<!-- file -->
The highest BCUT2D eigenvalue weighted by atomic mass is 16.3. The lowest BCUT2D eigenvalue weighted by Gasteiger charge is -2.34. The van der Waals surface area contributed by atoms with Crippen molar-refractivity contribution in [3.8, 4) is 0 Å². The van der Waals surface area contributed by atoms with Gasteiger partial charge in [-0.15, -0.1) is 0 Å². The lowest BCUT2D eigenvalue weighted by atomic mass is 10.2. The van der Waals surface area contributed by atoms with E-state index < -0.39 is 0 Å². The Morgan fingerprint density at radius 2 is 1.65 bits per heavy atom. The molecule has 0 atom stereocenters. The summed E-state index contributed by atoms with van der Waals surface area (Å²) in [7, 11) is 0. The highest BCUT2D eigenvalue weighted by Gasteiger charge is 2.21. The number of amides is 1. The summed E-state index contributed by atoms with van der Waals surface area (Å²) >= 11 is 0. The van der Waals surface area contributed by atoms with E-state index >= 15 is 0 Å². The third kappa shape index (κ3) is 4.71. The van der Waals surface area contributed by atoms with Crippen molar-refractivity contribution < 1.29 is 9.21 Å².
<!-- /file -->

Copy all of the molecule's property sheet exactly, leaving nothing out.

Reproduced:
The highest BCUT2D eigenvalue weighted by atomic mass is 16.3. The lowest BCUT2D eigenvalue weighted by Gasteiger charge is -2.34. The van der Waals surface area contributed by atoms with Crippen molar-refractivity contribution in [3.8, 4) is 0 Å². The van der Waals surface area contributed by atoms with Gasteiger partial charge in [-0.15, -0.1) is 0 Å². The lowest BCUT2D eigenvalue weighted by atomic mass is 10.2. The van der Waals surface area contributed by atoms with E-state index < -0.39 is 0 Å². The Morgan fingerprint density at radius 2 is 1.65 bits per heavy atom. The molecule has 0 atom stereocenters. The summed E-state index contributed by atoms with van der Waals surface area (Å²) in [7, 11) is 0. The highest BCUT2D eigenvalue weighted by Gasteiger charge is 2.21. The number of amides is 1. The summed E-state index contributed by atoms with van der Waals surface area (Å²) >= 11 is 0. The van der Waals surface area contributed by atoms with E-state index >= 15 is 0 Å². The third kappa shape index (κ3) is 4.71. The van der Waals surface area contributed by atoms with Crippen molar-refractivity contribution < 1.29 is 9.21 Å².